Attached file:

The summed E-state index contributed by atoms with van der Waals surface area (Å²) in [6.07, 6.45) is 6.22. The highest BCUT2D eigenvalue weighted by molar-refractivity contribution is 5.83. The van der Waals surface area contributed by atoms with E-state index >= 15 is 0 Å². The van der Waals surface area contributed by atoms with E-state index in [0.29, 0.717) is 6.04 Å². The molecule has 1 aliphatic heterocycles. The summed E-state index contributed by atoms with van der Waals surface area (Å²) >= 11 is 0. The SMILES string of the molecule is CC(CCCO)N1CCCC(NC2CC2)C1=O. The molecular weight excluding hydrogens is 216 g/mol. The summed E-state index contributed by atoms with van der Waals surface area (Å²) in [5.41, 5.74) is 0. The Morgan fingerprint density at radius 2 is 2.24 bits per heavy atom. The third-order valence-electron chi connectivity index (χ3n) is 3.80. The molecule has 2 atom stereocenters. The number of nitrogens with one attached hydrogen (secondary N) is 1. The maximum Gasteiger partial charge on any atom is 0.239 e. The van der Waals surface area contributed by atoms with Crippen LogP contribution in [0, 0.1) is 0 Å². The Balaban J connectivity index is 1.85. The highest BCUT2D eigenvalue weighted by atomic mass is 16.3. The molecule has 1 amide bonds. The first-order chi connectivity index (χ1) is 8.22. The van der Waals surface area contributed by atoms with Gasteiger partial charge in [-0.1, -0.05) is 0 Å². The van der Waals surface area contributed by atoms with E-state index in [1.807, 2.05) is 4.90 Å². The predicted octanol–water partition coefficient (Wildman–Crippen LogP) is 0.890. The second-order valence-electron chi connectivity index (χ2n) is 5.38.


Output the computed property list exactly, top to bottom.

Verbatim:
The summed E-state index contributed by atoms with van der Waals surface area (Å²) in [6.07, 6.45) is 6.22. The highest BCUT2D eigenvalue weighted by molar-refractivity contribution is 5.83. The van der Waals surface area contributed by atoms with E-state index >= 15 is 0 Å². The van der Waals surface area contributed by atoms with E-state index in [0.29, 0.717) is 6.04 Å². The molecule has 1 aliphatic heterocycles. The summed E-state index contributed by atoms with van der Waals surface area (Å²) >= 11 is 0. The SMILES string of the molecule is CC(CCCO)N1CCCC(NC2CC2)C1=O. The molecular weight excluding hydrogens is 216 g/mol. The summed E-state index contributed by atoms with van der Waals surface area (Å²) in [5.41, 5.74) is 0. The Morgan fingerprint density at radius 2 is 2.24 bits per heavy atom. The third-order valence-electron chi connectivity index (χ3n) is 3.80. The molecule has 2 atom stereocenters. The number of nitrogens with one attached hydrogen (secondary N) is 1. The maximum Gasteiger partial charge on any atom is 0.239 e. The van der Waals surface area contributed by atoms with Crippen LogP contribution in [0, 0.1) is 0 Å². The Balaban J connectivity index is 1.85. The highest BCUT2D eigenvalue weighted by atomic mass is 16.3. The molecule has 1 amide bonds. The first-order chi connectivity index (χ1) is 8.22. The van der Waals surface area contributed by atoms with Gasteiger partial charge in [-0.1, -0.05) is 0 Å². The van der Waals surface area contributed by atoms with E-state index in [1.807, 2.05) is 4.90 Å². The predicted octanol–water partition coefficient (Wildman–Crippen LogP) is 0.890. The second-order valence-electron chi connectivity index (χ2n) is 5.38.